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Title: Response to mindfulness-based cognitive therapy differs between chronic and episodic migraine.
Authors: Seng, Elizabeth K.
Conway, Alexandra B.
Grinberg, Amy S.
Patel, Zarine S.
Marzouk, Maya
Rosenberg, Lauren
Metts, Christopher
Day, Melissa A.
Minen, Mia T.
Buse, Dawn C.
Lipton, Richard B.
Keywords: Mindfulness-Based Cognitive Therapy for Migraine (MBCT-M)
chronic migraine (CM)
Severe Migraine Disability Assessment Scale
Cognitive therapy -- Analysis
Population health -- Analysis
Medical schools -- Analysis
Migraine -- Analysis
Medical colleges -- Analysis
Issue Date: 2021
Publisher: Lippincott Williams & Wilkins, WK Health
Citation: Seng, E. K., Conway, A. B., Grinberg, A. S., Patel, Z. S., Marzouk, M., Rosenberg, L., Metts, C., Day, M. A., Minen, M. T., Buse, D. C., & Lipton, R. B. (2021).Response to mindfulness-based cognitive therapy differs between chronic and episodic migraine. Neurology: Clinical Practice, 11(3), 194–205.
Series/Report no.: Neurology: Clinical Practice;11(3)
Abstract: __Objective__ Evaluate whether the benefits of Mindfulness-Based Cognitive Therapy for Migraine (MBCT-M) on headache disability differs among people with episodic and chronic migraine (CM). __Methods__ This is a planned secondary analysis of a randomized clinical trial. After a 30-day baseline, participants were stratified by episodic (6–14 d/mo) and CM (15–30 d/mo) and randomized to 8 weekly individual sessions of MBCT-M or wait list/treatment as usual (WL/TAU). Primary outcomes (Headache Disability Inventory; Severe Migraine Disability Assessment Scale [scores ≥ 21]) were assessed at months 0, 1, 2, and 4. Mixed models for repeated measures tested moderation with fixed effects of treatment, time, CM, and all interactions. Planned subgroup analyses evaluated treatment*time in episodic and CM. __Results__ Of 60 participants (MBCT-M N = 31, WL/TAU N = 29), 52% had CM. CM moderated the effect of MBCT-M on Severe Migraine Disability Assessment Scale, F(3, 205) = 3.68, p = 0.013; MBCT-M vs WL/TAU reduced the proportion of people reporting severe disability to a greater extent among people with episodic migraine (−40.0% vs −14.3%) than CM (−16.4% vs +8.7%). Subgroup analysis revealed MBCT-M (vs WL/TAU) significantly reduced Headache Disability Inventory for episodic (p = 0.011) but not CM (p = 0.268). __Conclusions__ MBCT-M is a promising treatment for reducing headache-related disability, with greater benefits in episodic than CM. __Trial Registration Information__ Identifier: NCT02443519. __Classification of Evidence__ This study provides Class III evidence that MBCT-M reduces headache disability to a greater extent in people with episodic than CM.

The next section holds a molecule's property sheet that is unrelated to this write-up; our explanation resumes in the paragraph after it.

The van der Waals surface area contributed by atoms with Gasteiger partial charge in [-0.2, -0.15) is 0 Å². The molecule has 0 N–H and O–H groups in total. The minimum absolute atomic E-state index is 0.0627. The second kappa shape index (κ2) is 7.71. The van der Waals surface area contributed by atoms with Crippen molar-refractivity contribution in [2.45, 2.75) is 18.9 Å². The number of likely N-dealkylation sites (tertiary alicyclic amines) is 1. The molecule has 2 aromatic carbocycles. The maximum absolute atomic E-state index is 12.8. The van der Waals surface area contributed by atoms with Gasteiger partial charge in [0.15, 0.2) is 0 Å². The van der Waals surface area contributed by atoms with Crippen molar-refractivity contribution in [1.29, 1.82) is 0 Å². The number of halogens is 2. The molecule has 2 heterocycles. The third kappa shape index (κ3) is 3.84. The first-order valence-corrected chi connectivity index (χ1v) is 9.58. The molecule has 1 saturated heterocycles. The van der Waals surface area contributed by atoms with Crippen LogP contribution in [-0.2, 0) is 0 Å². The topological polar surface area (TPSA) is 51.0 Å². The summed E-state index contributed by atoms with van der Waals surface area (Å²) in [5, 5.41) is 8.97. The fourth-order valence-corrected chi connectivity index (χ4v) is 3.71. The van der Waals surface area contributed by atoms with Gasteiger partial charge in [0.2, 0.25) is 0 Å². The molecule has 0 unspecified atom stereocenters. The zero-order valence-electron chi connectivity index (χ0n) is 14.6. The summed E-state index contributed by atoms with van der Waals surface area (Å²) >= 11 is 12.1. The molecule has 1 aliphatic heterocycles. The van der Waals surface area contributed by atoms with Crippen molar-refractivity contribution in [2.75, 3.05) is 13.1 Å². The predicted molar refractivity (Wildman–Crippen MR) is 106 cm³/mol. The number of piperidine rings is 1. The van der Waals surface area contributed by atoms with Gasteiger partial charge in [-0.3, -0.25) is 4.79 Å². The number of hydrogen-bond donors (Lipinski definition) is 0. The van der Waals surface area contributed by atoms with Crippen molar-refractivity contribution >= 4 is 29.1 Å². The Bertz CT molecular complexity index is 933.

Description: Scholarly article
Appears in Collections:Ferkauf Graduate School of Psychology: Faculty Publications

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